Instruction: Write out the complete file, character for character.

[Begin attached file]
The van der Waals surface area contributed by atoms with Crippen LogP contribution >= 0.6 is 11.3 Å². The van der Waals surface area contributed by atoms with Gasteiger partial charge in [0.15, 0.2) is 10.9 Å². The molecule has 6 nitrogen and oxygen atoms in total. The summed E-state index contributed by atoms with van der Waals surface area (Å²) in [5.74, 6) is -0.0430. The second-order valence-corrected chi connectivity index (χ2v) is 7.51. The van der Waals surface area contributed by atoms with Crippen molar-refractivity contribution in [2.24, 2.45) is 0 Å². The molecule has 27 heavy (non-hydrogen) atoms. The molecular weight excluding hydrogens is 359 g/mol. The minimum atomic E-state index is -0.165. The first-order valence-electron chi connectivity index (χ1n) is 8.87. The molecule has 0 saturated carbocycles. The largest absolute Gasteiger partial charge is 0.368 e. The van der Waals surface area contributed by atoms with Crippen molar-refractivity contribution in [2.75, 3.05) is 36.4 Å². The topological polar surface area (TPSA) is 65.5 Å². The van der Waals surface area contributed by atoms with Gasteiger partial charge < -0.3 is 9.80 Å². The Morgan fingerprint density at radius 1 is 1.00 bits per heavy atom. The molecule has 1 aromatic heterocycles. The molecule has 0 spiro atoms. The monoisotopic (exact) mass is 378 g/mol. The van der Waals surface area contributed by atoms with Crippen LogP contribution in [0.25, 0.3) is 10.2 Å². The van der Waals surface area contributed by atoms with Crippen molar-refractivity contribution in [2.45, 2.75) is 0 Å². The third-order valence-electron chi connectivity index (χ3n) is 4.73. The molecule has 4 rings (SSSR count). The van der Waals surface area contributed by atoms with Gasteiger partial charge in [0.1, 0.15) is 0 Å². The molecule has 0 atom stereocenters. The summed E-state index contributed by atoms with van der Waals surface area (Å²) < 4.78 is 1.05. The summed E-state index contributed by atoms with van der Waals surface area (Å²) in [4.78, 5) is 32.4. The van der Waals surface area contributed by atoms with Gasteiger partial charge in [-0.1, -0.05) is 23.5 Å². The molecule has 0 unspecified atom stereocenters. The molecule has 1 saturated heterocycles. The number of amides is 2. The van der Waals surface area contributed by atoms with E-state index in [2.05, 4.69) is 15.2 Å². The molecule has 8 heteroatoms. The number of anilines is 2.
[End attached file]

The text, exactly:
The van der Waals surface area contributed by atoms with Crippen LogP contribution >= 0.6 is 11.3 Å². The van der Waals surface area contributed by atoms with Gasteiger partial charge in [0.15, 0.2) is 10.9 Å². The molecule has 6 nitrogen and oxygen atoms in total. The summed E-state index contributed by atoms with van der Waals surface area (Å²) in [5.74, 6) is -0.0430. The second-order valence-corrected chi connectivity index (χ2v) is 7.51. The van der Waals surface area contributed by atoms with Crippen molar-refractivity contribution in [2.24, 2.45) is 0 Å². The molecule has 27 heavy (non-hydrogen) atoms. The molecular weight excluding hydrogens is 359 g/mol. The minimum atomic E-state index is -0.165. The first-order valence-electron chi connectivity index (χ1n) is 8.87. The molecule has 0 saturated carbocycles. The largest absolute Gasteiger partial charge is 0.368 e. The van der Waals surface area contributed by atoms with Crippen molar-refractivity contribution in [2.75, 3.05) is 36.4 Å². The topological polar surface area (TPSA) is 65.5 Å². The van der Waals surface area contributed by atoms with Gasteiger partial charge < -0.3 is 9.80 Å². The Morgan fingerprint density at radius 1 is 1.00 bits per heavy atom. The molecule has 1 aromatic heterocycles. The molecule has 0 spiro atoms. The monoisotopic (exact) mass is 378 g/mol. The van der Waals surface area contributed by atoms with Crippen LogP contribution in [0.25, 0.3) is 10.2 Å². The van der Waals surface area contributed by atoms with Crippen molar-refractivity contribution in [2.45, 2.75) is 0 Å². The third-order valence-electron chi connectivity index (χ3n) is 4.73. The molecule has 4 rings (SSSR count). The van der Waals surface area contributed by atoms with Gasteiger partial charge in [0.1, 0.15) is 0 Å². The molecule has 0 atom stereocenters. The summed E-state index contributed by atoms with van der Waals surface area (Å²) < 4.78 is 1.05. The summed E-state index contributed by atoms with van der Waals surface area (Å²) in [4.78, 5) is 32.4. The van der Waals surface area contributed by atoms with Gasteiger partial charge in [-0.1, -0.05) is 23.5 Å². The molecule has 0 unspecified atom stereocenters. The molecule has 1 saturated heterocycles. The number of amides is 2. The van der Waals surface area contributed by atoms with E-state index in [2.05, 4.69) is 15.2 Å². The molecule has 8 heteroatoms. The number of anilines is 2.